The lesion’s curse

A frightened Diane called me today.  She was in big trouble.  Her primary doctor’s office had called with terrible news.  The MRI showed Diane had a lesion.  Desperate, she reached out to an Oncologist for help.

A lesion?  Yes, a lesion.  What could that mean?  What did she need to do?  What was going to happen?  With trepidation Diane asked, “Do I have cancer?”

Medicine prides itself on accurate, specific, scientific analysis.  We have delineated more than 50 sub-types of lymphoma.  We measure toxin in parts per million.  We use complex Latin based terms like hemoglobinopathies to describe red blood problems, or ER positive Her-2 negative lobular carcinoma in situ with microinvasion to define a tiny breast cancer.  We adjust drug flow in micrograms per kilogram per minute.  Thus, you know we have a very specific delineation for “a lesion.”

Nahhhhhhh…. there is no absolute definition for “a lesion.”  In fact, if there ever was a useless, confusing and therefore frightening term, it is “lesion.” Perhaps Aristotle said it best, when he explained, “ To say of what is that it is not, or of what is not that it is, is false, while to say of what is that it is, and of what is not that it is not, is true.”   Certainly clears things up for me.

The MedicineNet dictionary defines “lesion” as “almost any abnormality involving any tissue or organ due to any disease or any injury.”  The emphasis being on “any.”  Farlex notes that a lesion might include any “pathology, tubercle, ulcer, wound, harm, hurt, injury, trauma, stigmata, abrasion, excoriation, scratch, scrape, gash, slash, slice, cut, laceration, or (and this is my favorite), bite. “  I suspect that my Aunt Hilda qualifies as a lesion.

The point is this.  The term “lesion” fills in the blank in any medical sentence for “not normal.”  However, most of us when we hear the term lesion, we think cancer.  This is not what lesion means. We use this vague term when we are too apathetic to be precise.

Therefore, the next time someone (i.e. a doctor) uses the word “lesion,” go into action.  Raise one eyebrow, lean forward, raise a finger and say, “I do not know what you are talking about, you must be more clear.”  The speaker owes you an exact explanation and not this lazy descriptor. Obviously, most “lesions” are not terrible disease, and they often do more damage to psyche then body.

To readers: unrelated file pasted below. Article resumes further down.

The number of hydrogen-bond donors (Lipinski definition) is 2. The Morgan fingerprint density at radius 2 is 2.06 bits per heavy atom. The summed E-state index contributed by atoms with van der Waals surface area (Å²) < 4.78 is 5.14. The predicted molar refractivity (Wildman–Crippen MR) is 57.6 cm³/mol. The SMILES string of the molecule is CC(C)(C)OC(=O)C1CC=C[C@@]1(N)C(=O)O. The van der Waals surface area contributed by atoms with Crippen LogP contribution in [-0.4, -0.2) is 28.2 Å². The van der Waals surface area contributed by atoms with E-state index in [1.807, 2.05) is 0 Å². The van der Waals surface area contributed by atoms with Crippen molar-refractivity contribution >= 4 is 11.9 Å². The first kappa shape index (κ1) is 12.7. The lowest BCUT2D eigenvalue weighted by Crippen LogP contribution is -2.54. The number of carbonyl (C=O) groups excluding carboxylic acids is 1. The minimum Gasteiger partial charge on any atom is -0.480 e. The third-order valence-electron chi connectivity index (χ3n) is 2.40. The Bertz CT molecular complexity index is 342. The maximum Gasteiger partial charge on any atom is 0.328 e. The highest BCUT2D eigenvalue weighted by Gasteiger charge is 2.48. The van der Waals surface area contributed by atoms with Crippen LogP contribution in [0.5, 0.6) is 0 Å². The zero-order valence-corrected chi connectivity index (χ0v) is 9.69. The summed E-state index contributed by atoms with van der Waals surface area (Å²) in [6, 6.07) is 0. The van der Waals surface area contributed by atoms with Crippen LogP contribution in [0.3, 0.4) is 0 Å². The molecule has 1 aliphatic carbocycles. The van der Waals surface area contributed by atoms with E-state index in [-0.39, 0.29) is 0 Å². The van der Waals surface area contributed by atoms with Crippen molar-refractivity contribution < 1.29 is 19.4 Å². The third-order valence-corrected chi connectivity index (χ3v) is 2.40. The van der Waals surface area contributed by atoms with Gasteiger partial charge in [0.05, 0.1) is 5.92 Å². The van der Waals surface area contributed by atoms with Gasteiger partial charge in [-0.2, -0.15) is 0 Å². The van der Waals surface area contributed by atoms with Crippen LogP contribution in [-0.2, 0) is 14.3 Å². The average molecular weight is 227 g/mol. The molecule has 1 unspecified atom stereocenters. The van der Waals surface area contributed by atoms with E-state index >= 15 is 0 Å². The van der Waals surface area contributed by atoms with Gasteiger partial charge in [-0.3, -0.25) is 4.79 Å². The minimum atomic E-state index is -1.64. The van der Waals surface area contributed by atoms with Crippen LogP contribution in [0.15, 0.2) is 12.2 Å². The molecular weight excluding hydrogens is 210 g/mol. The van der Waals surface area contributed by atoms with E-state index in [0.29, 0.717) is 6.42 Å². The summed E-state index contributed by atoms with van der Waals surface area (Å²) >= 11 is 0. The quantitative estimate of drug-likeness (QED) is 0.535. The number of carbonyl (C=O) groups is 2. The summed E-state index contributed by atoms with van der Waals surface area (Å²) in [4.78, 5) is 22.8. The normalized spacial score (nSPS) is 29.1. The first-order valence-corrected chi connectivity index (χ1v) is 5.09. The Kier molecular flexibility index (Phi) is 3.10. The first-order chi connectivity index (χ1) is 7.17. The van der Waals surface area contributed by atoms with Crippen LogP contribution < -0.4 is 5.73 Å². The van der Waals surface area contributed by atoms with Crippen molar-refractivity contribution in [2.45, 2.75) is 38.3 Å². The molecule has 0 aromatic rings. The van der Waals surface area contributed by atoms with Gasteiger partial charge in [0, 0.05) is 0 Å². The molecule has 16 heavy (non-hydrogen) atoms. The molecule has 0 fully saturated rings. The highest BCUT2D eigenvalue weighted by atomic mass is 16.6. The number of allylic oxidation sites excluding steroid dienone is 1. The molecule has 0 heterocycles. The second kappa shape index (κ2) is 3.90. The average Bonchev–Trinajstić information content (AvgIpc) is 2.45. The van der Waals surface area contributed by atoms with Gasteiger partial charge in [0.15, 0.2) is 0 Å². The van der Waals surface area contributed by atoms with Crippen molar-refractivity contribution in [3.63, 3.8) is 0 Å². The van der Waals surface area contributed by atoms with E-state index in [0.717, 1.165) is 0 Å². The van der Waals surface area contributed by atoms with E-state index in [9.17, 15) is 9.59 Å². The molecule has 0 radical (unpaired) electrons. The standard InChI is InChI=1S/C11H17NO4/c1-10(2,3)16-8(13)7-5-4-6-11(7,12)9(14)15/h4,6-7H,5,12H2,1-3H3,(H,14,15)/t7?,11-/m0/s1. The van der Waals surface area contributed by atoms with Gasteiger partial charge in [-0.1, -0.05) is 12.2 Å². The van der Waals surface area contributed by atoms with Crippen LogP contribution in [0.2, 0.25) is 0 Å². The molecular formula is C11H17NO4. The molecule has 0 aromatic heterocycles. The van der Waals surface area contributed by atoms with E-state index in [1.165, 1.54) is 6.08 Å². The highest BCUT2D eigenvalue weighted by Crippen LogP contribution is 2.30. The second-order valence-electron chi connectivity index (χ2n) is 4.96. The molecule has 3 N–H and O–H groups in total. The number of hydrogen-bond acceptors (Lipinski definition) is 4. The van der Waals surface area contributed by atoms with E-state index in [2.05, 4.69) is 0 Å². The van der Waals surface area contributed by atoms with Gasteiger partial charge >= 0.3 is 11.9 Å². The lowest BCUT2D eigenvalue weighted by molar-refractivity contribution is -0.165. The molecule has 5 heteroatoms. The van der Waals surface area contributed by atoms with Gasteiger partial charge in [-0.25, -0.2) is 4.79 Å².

Oh, and Diane?  She is fine. Her “lesion” is a 1.2-centimeter pocket of cartilage in the bone next to her knee, known as an Endochondroma. She has carried this benign change in her fibula from childhood.  It requires no medical care.  This is fortunate, because the anxiety of the word almost gave Diane a real lesion, like a heart attack.



  • don winslow
    Thank goodness Diane talked to a Doctor who got an A in Compassion 101. I wrote this poem in 2005, after recieving treatments for my Prostate Cancer. Although this was a personal poem, it reflected some of the tales told by members of my Support group. I was fortunate to be asked to address students at the Robert Wood Johnson Medical School in 2006 and 2007, at their Transition Ceremony. As the Patient's Advocate on the program I tried, by my poetry and fellow survivor's experiences, to make the budding Doctors aware of the need for compassion. I'm sure Diane would agree. Compassion 101 Do Doctors take Compassion 101? Are they taught how to treat us with kindness? Can Considerate Cancer Care be instilled from without? Compassion must come from somewhere, but where? If Doctors do take Compassion 101 Do they get marks from the teacher? Are there A students and B students? And what about the dunce of the class? Three doctors knew my prostate well, One said, "Call me at anytime!" The second said, "Daytime or nighttime!" The third said, "Do you realize how many patients I would have to call?" Should I feel lucky to have had two doctors with A's and only one with an F?
    • James Salwitz, MD
      Remarkable poem. Thank you very much for sharing it. We have a ways to go. jcs

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